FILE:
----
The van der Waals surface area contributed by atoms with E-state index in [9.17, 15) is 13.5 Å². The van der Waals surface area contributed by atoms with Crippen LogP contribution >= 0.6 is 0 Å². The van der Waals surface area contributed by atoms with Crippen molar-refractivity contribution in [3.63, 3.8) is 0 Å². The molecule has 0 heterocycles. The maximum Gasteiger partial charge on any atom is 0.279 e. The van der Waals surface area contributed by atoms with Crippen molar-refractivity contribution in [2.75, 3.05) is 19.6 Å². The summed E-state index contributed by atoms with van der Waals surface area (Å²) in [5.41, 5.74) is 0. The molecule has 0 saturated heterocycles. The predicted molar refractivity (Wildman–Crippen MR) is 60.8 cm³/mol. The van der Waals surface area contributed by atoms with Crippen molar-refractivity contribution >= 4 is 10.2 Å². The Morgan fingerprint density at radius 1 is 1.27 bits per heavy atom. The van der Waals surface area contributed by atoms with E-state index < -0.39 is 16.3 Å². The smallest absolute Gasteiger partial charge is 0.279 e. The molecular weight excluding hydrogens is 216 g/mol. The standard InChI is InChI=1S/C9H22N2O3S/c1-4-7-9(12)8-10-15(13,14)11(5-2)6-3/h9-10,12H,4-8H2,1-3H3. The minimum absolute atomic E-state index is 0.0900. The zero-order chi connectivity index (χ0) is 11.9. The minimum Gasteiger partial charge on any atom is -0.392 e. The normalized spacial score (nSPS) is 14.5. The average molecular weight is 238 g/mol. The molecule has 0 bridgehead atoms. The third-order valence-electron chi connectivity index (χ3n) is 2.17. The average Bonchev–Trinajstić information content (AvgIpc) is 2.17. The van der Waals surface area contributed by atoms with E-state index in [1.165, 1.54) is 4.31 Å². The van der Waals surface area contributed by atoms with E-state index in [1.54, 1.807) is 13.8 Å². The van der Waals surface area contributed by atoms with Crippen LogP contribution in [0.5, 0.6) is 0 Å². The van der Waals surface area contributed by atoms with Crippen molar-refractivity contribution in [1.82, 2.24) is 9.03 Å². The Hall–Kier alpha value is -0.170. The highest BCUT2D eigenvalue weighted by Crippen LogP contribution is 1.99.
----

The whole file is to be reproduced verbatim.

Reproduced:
The van der Waals surface area contributed by atoms with E-state index in [9.17, 15) is 13.5 Å². The van der Waals surface area contributed by atoms with Crippen LogP contribution >= 0.6 is 0 Å². The van der Waals surface area contributed by atoms with Crippen molar-refractivity contribution in [3.63, 3.8) is 0 Å². The molecule has 0 heterocycles. The maximum Gasteiger partial charge on any atom is 0.279 e. The van der Waals surface area contributed by atoms with Crippen molar-refractivity contribution in [2.75, 3.05) is 19.6 Å². The summed E-state index contributed by atoms with van der Waals surface area (Å²) in [5.41, 5.74) is 0. The molecule has 0 saturated heterocycles. The predicted molar refractivity (Wildman–Crippen MR) is 60.8 cm³/mol. The van der Waals surface area contributed by atoms with Crippen molar-refractivity contribution >= 4 is 10.2 Å². The Morgan fingerprint density at radius 1 is 1.27 bits per heavy atom. The van der Waals surface area contributed by atoms with E-state index < -0.39 is 16.3 Å². The smallest absolute Gasteiger partial charge is 0.279 e. The molecular weight excluding hydrogens is 216 g/mol. The standard InChI is InChI=1S/C9H22N2O3S/c1-4-7-9(12)8-10-15(13,14)11(5-2)6-3/h9-10,12H,4-8H2,1-3H3. The minimum absolute atomic E-state index is 0.0900. The zero-order chi connectivity index (χ0) is 11.9. The minimum Gasteiger partial charge on any atom is -0.392 e. The normalized spacial score (nSPS) is 14.5. The average molecular weight is 238 g/mol. The molecule has 0 bridgehead atoms. The third-order valence-electron chi connectivity index (χ3n) is 2.17. The average Bonchev–Trinajstić information content (AvgIpc) is 2.17. The van der Waals surface area contributed by atoms with E-state index in [1.165, 1.54) is 4.31 Å². The van der Waals surface area contributed by atoms with E-state index in [1.54, 1.807) is 13.8 Å². The van der Waals surface area contributed by atoms with Crippen LogP contribution in [0.5, 0.6) is 0 Å². The van der Waals surface area contributed by atoms with Crippen molar-refractivity contribution in [1.82, 2.24) is 9.03 Å². The Hall–Kier alpha value is -0.170. The highest BCUT2D eigenvalue weighted by Crippen LogP contribution is 1.99.